Economy & Budget

Washington's fad diet: A reality check from state legislators

As a state legislator, it has never been more frustrating to watch Washington, DC than it is right now. At a time when record numbers of Americans are struggling with hunger and we desperately need economic stimulus, Washington seems to be pursuing the political equivalent of a crash starvation diet. Nowhere is this more evident than in the treatment food stamps are receiving in Congress.

Common sense tells us this is not the time to cut the Supplemental Nutritional Assistance Program (SNAP), known to most Americans as food stamps. The proposed cuts are job-killers, and working families have rarely needed this program more than right now.


We need a bipartisan budget

This week, the non-partisan Congressional Budget Office (CBO) stated “if the fiscal policies currently in place are continued in the coming years, the revenues collected by the federal government will fall far short of federal spending, putting the budget on an unsustainable path.” This is unacceptable.  With trillion dollar deficits and a skyrocketing debt, now is the time to put people before politics and progress before partisanship. That is why I was proud to co-sponsor the only bipartisan budget that has been voted on in the House of Representatives in decades.


Four words: No budget, No pay

The date:  April 29, 2009. The time:  05:31 p.m. On that day, at that hour, the United States Congress did something it has failed to do ever since – pass a budget.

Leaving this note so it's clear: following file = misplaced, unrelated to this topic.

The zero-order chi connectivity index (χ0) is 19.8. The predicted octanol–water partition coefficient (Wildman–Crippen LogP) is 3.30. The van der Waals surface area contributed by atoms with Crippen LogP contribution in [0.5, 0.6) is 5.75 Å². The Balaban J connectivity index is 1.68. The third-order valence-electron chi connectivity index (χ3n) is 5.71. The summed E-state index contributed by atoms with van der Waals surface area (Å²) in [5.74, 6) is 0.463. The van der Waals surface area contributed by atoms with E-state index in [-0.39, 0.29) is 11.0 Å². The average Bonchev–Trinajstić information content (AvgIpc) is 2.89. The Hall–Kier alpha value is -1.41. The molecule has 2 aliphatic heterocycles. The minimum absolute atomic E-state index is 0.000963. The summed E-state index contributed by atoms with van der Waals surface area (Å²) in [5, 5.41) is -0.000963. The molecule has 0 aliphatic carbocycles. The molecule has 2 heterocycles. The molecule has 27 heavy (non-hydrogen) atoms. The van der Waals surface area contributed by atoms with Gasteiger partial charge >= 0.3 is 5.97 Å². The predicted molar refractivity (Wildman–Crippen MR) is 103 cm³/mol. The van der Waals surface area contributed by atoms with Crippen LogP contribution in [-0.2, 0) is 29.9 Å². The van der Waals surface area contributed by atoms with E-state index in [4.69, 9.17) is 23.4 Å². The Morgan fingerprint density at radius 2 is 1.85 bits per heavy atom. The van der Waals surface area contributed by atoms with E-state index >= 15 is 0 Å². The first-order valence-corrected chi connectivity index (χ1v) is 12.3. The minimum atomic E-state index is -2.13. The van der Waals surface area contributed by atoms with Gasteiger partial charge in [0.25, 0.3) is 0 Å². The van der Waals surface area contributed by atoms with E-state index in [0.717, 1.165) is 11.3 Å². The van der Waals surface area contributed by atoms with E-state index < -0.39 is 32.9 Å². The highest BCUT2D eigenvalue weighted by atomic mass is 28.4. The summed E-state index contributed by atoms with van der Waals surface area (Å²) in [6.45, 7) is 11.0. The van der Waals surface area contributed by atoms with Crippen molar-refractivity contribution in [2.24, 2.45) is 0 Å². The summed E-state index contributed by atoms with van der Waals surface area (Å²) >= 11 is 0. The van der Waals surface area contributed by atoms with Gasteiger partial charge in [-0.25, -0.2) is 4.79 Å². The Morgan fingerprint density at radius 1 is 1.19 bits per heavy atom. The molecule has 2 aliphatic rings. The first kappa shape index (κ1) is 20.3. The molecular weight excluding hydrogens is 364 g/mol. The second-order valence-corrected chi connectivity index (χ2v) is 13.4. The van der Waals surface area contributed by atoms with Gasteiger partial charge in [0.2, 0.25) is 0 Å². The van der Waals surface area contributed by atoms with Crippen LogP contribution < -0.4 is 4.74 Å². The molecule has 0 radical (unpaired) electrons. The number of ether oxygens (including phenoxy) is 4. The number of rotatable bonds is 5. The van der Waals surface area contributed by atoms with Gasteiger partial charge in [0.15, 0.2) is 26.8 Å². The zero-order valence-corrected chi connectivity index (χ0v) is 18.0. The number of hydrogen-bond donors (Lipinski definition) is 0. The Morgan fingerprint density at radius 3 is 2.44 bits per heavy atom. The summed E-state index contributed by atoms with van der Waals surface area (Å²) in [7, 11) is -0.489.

While countless families and businesses across America have had to make the tough choices to spend within their means, Congress has operated over a thousand days without passing a fiscal blueprint to restore financial sanity to Washington. This blatant neglect of a fundamental duty has led to runaway spending, trillion-dollar deficits, and has contributed to the worst jobs climate since the Great Depression.
Make no mistake, passing a budget is not a choice. The 1974 Congressional Budget Act obligates both chambers to adopt a budget resolution every year by April 15. The House has done its part, passing resolutions the past two years that cut trillions in wasteful spending. Unfortunately, Senate Leader Harry Reid and others in his chamber continue to sit on the sidelines – 1,120 days and counting.


The National Guard: Grounded in America's past, Essential to its future

Challenging budgets and global conflict have become prevalent themes in our national dialogue. Americans expect their government to fulfill its fundamental responsibility of ensuring the nation's security while rightfully demanding a high return on their hard-earned tax dollars. This expectation is critical to the debate over the future of our Armed Forces, and is the reason the National Guard stands at the forefront of that debate as an indispensible, efficient, combat-tested solution both globally and locally.


Americans still relying on the 'Plastic Safety Net'

With anti-regulatory fervor gripping Washington, it’s difficult to imagine both parties working together to enact successful public safeguards that protect Americans. But it wasn’t that long ago that strong, bipartisan majorities in both the House and Senate took action to defend consumers against predatory practices in the credit card industry. Three years ago today, President Obama signed the Credit Card Accountability Responsibility and Disclosure Act (Credit CARD Act) into law. Evidence of its effectiveness and success at saving American families money continues to roll in.
Demos’ 2012 national survey of low- and middle-income American households who carried credit card debt for three months or more is an in-depth look at how the recession and its aftermath affected the financiallives of American households – including how the passage of major new consumer credit card protections is helping households pay down balances faster and avoid fees.


Failures in laws, regulation and internal governance